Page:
Monday, October 21, 2013


Memento mori, Crypt at Santa Maria Del Popolo, Rome
Photograph by the author

Today is the second anniversary of my sister Sarah's death.

Like most of my posts, this one is prepared a few days in advance, but a subtle and pervasive depression has been with me during this whole trip to Italy. So the state is entirely appropriate to the subject—even though in a certain and very real sense death is an occasion for rejoicing.

Such practical facts don't, unfortunately, really serve to heal the emotions much. They have their own ways, many of them inevitably connected to the underworld.

On that note. Following the death of his wife, Pier Francesco Orsini underwent an inner transformation which led to unusual and even remarkable forms of questioning. He created the Parco dei Mostri, an astonishing garden which readers will be hearing a good deal more about in coming weeks, since I'm planning to write an extensive piece on the esoteric symbolism of the sculpture.

It's safe to say, in my case—and, I think, his— that a death close to one's own soul causes an earthquake, a shattering of inner foundations, whose full effect cannot be understood in weeks or months or even years. The closer one comes to death—and the closer death comes to one's self—the more one questions. Having been in a car accident that should have been fatal in 1995, I have now been on both ends of the question; and that makes it no easier. The shattering of foundations is absolutely, irrevocably necessary for any real inner work: yet no one suffers it gladly.

There are territories of the soul that carry no doubt in them; the knowledge of the divine flows unbrokered into the soul itself. But this does not answer all the questions; and since our faces are turned, in their essence, away from the higher and away from divine energy—an intentional condition bestowed upon us as a blessing, no matter how vigorously we may reject this idea—we are doomed, in this life, to suffer the contemplation of our mortality; the mortality of those around us; and, perhaps, if we are concise enough in our awareness, the nature of our sin in regard to this life as it stands.

I'm not prone to depression; quite the opposite, in fact. I tend to be unusually optimistic and motivated. So when the taste of this sorrow, this essential lack and this essential misunderstanding of life, of God—well, let us be honest, of everything—goes deep into the bones, it suggests that there is a lost mooring down in there somewhere.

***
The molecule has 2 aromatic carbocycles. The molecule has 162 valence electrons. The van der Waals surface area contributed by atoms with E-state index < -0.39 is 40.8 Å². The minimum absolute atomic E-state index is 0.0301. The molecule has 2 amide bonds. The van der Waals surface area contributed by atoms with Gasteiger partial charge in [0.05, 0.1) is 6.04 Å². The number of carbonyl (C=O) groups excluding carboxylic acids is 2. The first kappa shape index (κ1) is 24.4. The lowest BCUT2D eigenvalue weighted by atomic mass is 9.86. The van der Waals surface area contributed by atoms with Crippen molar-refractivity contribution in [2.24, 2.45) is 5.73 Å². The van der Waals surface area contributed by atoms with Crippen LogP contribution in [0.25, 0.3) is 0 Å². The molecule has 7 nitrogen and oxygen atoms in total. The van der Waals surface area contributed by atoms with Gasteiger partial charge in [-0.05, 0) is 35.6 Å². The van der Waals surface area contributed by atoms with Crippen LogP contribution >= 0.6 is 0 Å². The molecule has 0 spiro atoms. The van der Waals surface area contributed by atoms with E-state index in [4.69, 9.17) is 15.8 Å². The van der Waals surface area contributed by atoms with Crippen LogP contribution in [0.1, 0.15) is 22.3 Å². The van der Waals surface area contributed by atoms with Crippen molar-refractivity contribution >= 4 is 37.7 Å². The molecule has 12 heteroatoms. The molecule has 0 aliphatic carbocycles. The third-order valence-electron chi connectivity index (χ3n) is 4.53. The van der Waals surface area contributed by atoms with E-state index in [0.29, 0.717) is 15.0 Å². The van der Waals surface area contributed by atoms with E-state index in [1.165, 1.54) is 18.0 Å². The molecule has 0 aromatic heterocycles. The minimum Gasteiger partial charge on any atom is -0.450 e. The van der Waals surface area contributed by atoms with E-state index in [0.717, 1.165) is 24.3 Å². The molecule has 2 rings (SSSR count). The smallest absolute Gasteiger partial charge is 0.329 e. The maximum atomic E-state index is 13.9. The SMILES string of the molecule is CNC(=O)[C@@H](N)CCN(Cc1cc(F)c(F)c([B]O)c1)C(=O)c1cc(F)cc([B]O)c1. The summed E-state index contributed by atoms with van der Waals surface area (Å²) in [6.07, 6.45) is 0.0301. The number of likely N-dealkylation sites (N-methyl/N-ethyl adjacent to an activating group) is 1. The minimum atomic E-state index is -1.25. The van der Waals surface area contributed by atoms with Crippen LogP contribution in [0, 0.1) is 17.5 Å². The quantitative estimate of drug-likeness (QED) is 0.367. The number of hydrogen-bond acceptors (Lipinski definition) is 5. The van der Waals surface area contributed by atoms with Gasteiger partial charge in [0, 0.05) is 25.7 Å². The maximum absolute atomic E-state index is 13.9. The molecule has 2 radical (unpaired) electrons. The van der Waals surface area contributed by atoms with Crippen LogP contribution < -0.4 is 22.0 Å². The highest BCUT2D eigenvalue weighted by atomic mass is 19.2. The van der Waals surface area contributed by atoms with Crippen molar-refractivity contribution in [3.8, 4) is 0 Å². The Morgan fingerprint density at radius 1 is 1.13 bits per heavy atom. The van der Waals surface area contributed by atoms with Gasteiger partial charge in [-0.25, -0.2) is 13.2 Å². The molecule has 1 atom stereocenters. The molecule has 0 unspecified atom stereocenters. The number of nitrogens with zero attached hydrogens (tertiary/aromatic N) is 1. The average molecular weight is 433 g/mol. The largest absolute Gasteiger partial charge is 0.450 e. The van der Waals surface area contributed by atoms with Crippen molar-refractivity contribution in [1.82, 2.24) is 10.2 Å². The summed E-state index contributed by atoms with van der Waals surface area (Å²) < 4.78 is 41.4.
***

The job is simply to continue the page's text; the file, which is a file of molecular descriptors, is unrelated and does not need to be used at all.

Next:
In such cases one has to grasp for the rope; perhaps in darkness, but nonetheless. I wonder; do any of us realize we are perpetually grasping for a rope in darkness, always and forever thinking that it is light inside and out, and that there is a safe place to tie it? Is it only the most terrible shocks that can help us to realize that it is night within this life, and we are asleep in it?

This evening we sat in the train station of Ostia Antica—an ancient port city— where more appropriate  to seek lost moorings than in a place whose ships are gone?—and I watched the sun set against a row of poplars in the distance. The golden light and their changing leaves played golden bronze and yellow against the late blue sky. Everything looked preternaturally crisp, in the way that only the inner eye can paint things, and I realized that Presence was with me, alongside the depression.

It was a curious moment, because it was apparent, for that instant, that the depression was not of any ordinary kind: not the kind that saps the strength or steals the soul, but one that announces.

And this Presence that announces is exactly that depression which Swedenborg reports the angels feel when they turn their faces away from God.

We are still of heaven; yet don't know it. And the more we know it, the deeper heaven sinks into the soul; and so greater the inner anguish, as one sees the lack that so preoccupies the place that God wants to be within us.

So I will mourn a little bit today; but, I hope, not too much.

May your soul be filled with light.

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